First part of a series.
All the world is a stage—for
the Bitcoin Bubble.
Never mind that stocks have
soared up 30% in the full year since Donald Trump stunned even himself by
winning the presidential election—everybody would rather talk about bitcoin and
its brethren. The other day I got this
text from a friend:
“What’s up bud
long time , u know anything about litecoin”?
This, from my gardener.
JPMorgan Chase’s CEO, Jamie
Dimon, calls bitcoin a “fraud” used mostly by “murderers, drug dealers and
other miscreants,” as the FT put it. Fed Chairwoman Janet Yellen just called
out bitcoin as a “highly speculative asset” that “doesn’t constitute legal
tender,” nor is it “a stable store of value.”
After which the price of
bitcoin (BTC) rose another $3,000 or 18% in the next four days, to approach the
$20,000 mark. Nobody puts Bitcoin Baby
in the corner.
The boldest risk-loving
investors out there view bitcoin as a panacea for the digital millennium: a
soaring store of value propped up by insanely great encryption, untraceable
origins and the urgent need for a post-dollar currency that can survive global
catastrophe. Similar enthusiasm adorns
“altcoins” that came in bitcoin’s wake: Litecoin (LTC), Ethereum (ETH), Zcash
(ZEC), Dash (DASH), Ripple (XRP), Monero (XMR) and some 800 more rival forms of
A soaring store of value:
yes, indeed. If you were ballsy enough to buy a bit of bitcoin at the end of
2013, investing, say, $1,000, you got in at a low of $600 per coin; today that
$1,000 stake would be worth roughly $15,000. That is up 24-fold—2,400%!—in four
And if you were ballsy enough to bet on bitcoin, it
may be time to get out now, because other people view the cryptocurrency as the
Next Great Meltdown, a malignant mash-up of P.T. Barnum (“There’s a sucker born
every minute”) and Charles Ponzi, the circa-1920 swindler who popularized the
kind of scheme that made Bernie Madoff famous.
The truth may lie somewhere
in-between—and, either way, it’s good to know a few things about bitcoin and
all that it entails. This is the first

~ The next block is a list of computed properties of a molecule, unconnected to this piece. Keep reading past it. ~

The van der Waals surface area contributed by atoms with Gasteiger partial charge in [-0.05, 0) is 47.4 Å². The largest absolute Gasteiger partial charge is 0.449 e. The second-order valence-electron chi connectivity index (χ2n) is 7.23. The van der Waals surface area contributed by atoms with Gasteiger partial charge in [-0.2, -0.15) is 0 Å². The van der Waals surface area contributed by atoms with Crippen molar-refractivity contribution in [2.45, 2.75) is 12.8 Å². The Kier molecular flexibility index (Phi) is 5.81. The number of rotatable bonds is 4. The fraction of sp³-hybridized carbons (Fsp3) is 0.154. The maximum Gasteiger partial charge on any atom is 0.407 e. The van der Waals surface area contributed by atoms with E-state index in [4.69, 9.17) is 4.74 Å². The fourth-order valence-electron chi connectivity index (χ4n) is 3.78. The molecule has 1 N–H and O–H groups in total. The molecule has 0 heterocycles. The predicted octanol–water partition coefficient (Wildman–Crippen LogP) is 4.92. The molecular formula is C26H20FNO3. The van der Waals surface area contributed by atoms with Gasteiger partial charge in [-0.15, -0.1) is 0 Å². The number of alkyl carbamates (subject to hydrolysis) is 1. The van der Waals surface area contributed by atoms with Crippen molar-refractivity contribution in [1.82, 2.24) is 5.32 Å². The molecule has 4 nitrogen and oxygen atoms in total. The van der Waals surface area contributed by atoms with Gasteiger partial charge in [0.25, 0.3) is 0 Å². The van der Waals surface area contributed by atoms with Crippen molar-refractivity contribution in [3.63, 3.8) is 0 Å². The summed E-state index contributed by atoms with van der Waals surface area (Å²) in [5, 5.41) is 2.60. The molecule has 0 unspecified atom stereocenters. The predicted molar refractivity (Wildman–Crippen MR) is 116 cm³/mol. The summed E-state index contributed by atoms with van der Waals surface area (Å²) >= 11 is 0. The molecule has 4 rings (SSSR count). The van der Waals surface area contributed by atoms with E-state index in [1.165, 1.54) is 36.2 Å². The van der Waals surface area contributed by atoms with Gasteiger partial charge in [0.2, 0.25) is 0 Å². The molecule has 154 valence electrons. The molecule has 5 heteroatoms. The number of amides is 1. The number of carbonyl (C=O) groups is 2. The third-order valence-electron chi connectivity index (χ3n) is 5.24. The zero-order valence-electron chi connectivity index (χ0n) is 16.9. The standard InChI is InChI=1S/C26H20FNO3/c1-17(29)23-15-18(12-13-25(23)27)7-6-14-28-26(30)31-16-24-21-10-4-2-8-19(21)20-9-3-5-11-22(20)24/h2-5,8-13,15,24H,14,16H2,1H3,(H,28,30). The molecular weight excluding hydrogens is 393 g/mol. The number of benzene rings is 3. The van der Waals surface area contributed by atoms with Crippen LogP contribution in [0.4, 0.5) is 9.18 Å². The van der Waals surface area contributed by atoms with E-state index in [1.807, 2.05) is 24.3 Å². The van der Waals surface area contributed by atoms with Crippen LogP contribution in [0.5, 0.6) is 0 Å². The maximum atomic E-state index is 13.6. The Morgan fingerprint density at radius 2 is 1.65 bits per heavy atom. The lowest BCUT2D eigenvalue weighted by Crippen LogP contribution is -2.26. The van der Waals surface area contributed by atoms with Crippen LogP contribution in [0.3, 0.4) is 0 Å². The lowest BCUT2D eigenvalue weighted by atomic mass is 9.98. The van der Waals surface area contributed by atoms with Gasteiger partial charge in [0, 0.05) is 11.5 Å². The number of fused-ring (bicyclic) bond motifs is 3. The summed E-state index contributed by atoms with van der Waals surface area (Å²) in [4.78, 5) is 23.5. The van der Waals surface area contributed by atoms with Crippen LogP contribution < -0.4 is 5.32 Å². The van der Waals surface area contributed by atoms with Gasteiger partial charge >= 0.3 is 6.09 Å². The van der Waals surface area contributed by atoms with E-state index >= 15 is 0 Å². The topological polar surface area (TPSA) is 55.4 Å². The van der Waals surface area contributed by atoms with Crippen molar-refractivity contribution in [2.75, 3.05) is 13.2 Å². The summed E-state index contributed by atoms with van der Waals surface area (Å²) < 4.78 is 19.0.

part of a series on my Bitcoin Breakdown—read
it and reap! First, some breaking
got more real. The legitimate, old-guard world of Wall
Street and finance now figures this crypto-currency is worth betting on (that’s
high praise from these guys.) On the
Chicago Board Options Exchange, futures for betting on bitcoin price swings
began trading on December 10. A week later, TD Ameritrade began letting holders
of its 11 million accounts trade those futures, just as Cboe’s crosstown rival,
the Chicago Mercantile Exchange, launched its own bitcoin futures exchange
(although with no TD Ameritrade support, as yet).
futures contracts, essentially, are
electronic bets on the future prices of bitcoin (just as other futures let you
bet on and hedge prices in pork bellies, soy beans, orange juice, ad
to-infinity-and-beyond). You buy or sell
a futures contract based on whether you think bitcoin prices are headed up or
down. Eventually, I expect the CME to create options on futures contracts: traders will be able to buy and sell
“puts and calls,” the right to buy (a “call” option) or sell (a “put” option) a
bitcoin futures contract at a
particular price by a particular date.
So when a
pro someday will trade options on bitcoin futures, he’s using a kind of triple-synthetic. Bitcoin
itself doesn’t exist the way, say, bacon from pork bellies exists, so that is
one synthetic layer; a Cboe option is a second synthetic layer; and on the CME traders
may one day bet on the future-price-of-bitcoin-futures, not just on the price
of bitcoin—a third synthetic layer. A triple-synthetic.
Bitcoin’s fans are anything but fazed by this.
Bitcoin ETFs. ProShares and VanEck have filed applications for new
ETFs (Exchange Traded Funds) based on bitcoin futures. (Come to think of it, that’s a
triple-synthetic, too.) Look for SEC
approval by the end of the first quarter of next year, some reports say. New
ETFs would push bitcoin even more into the mainstream for mom-and-pop
investors. All of this increases already
manic investor demand for an “asset” that no one even can see.
supply-squeeze could fuel more price gains. Supposedly, only 21 million bitcoins are
in existence (however invisible, digital and intangible that may be). It is said that a thousand early buyers of the
digital coin own fully 40% of the world’s supply. (And I bet ya dozens of these
bitcoin billionaires are drug smugglers, given that’s how bitcoin got its
ETFs are required to own the underlying assets on which the ETFs are based—an ETF representing a
“basket” of energy stocks requires the ETF’s issuer to go out and buy those stocks and keep them on
hand. Given the short supply, if enough
bitcoin-based ETFs enter the market, each one required to hold a store of
bitcoins commensurate with its total value, the law of supply and demand
dictates what happens next: the price of bitcoin could rise higher still.
Though, I mean, who knows,
right? Bitcoins are, in truth, little
more than a contrivance, a non-existent thing derived from some horribly
complex, secret formula cum algorithm invented by some guy (or gal or people) whose
authenticity remains masked and uncertain.
What’s to stop him (or her or them) from tapping a few buttons on the
keyboard to make 21 million more bitcoins?
Suddenly, supply doubles, each coin is
worth only half what it was just days before. Or what’s to stop the same anonymous forces
from inventing a “New! Improved!” version of bitcoin that obviates the
If you do get involved in the
bitcoin rush-to-riches, you would do well to discard any notion of yourself as
an investor; view yourself as an
ice-in-the-veins speculator, a gambler with gonads (or ovaries) the size of
Next up: Should you buy into the bitcoin bubble?